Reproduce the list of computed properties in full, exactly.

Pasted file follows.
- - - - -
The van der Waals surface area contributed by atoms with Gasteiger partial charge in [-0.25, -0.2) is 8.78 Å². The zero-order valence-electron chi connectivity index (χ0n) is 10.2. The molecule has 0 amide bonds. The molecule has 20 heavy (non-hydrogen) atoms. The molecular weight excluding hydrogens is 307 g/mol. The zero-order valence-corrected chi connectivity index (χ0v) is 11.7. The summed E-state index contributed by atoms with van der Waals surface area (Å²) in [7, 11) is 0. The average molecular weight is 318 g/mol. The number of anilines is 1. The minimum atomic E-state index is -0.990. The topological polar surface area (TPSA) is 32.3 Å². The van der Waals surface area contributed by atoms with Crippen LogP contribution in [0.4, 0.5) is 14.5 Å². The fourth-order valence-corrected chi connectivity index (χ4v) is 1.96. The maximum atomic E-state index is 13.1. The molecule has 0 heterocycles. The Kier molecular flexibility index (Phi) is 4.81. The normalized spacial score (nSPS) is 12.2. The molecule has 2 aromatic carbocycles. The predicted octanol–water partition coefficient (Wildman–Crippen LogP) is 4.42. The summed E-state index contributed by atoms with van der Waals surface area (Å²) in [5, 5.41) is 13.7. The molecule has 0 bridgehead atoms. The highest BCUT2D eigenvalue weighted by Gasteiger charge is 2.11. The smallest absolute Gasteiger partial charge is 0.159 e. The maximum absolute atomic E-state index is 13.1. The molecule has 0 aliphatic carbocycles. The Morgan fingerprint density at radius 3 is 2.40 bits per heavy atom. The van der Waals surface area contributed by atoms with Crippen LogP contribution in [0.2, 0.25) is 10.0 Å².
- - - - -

The van der Waals surface area contributed by atoms with Gasteiger partial charge in [-0.25, -0.2) is 8.78 Å². The zero-order valence-electron chi connectivity index (χ0n) is 10.2. The molecule has 0 amide bonds. The molecule has 20 heavy (non-hydrogen) atoms. The molecular weight excluding hydrogens is 307 g/mol. The zero-order valence-corrected chi connectivity index (χ0v) is 11.7. The summed E-state index contributed by atoms with van der Waals surface area (Å²) in [7, 11) is 0. The average molecular weight is 318 g/mol. The number of anilines is 1. The minimum atomic E-state index is -0.990. The topological polar surface area (TPSA) is 32.3 Å². The van der Waals surface area contributed by atoms with Crippen LogP contribution in [0.4, 0.5) is 14.5 Å². The fourth-order valence-corrected chi connectivity index (χ4v) is 1.96. The maximum atomic E-state index is 13.1. The molecule has 0 heterocycles. The Kier molecular flexibility index (Phi) is 4.81. The normalized spacial score (nSPS) is 12.2. The molecule has 2 aromatic carbocycles. The predicted octanol–water partition coefficient (Wildman–Crippen LogP) is 4.42. The summed E-state index contributed by atoms with van der Waals surface area (Å²) in [5, 5.41) is 13.7. The molecule has 0 bridgehead atoms. The highest BCUT2D eigenvalue weighted by Gasteiger charge is 2.11. The smallest absolute Gasteiger partial charge is 0.159 e. The maximum absolute atomic E-state index is 13.1. The molecule has 0 aliphatic carbocycles. The Morgan fingerprint density at radius 3 is 2.40 bits per heavy atom. The van der Waals surface area contributed by atoms with Crippen LogP contribution in [0.2, 0.25) is 10.0 Å².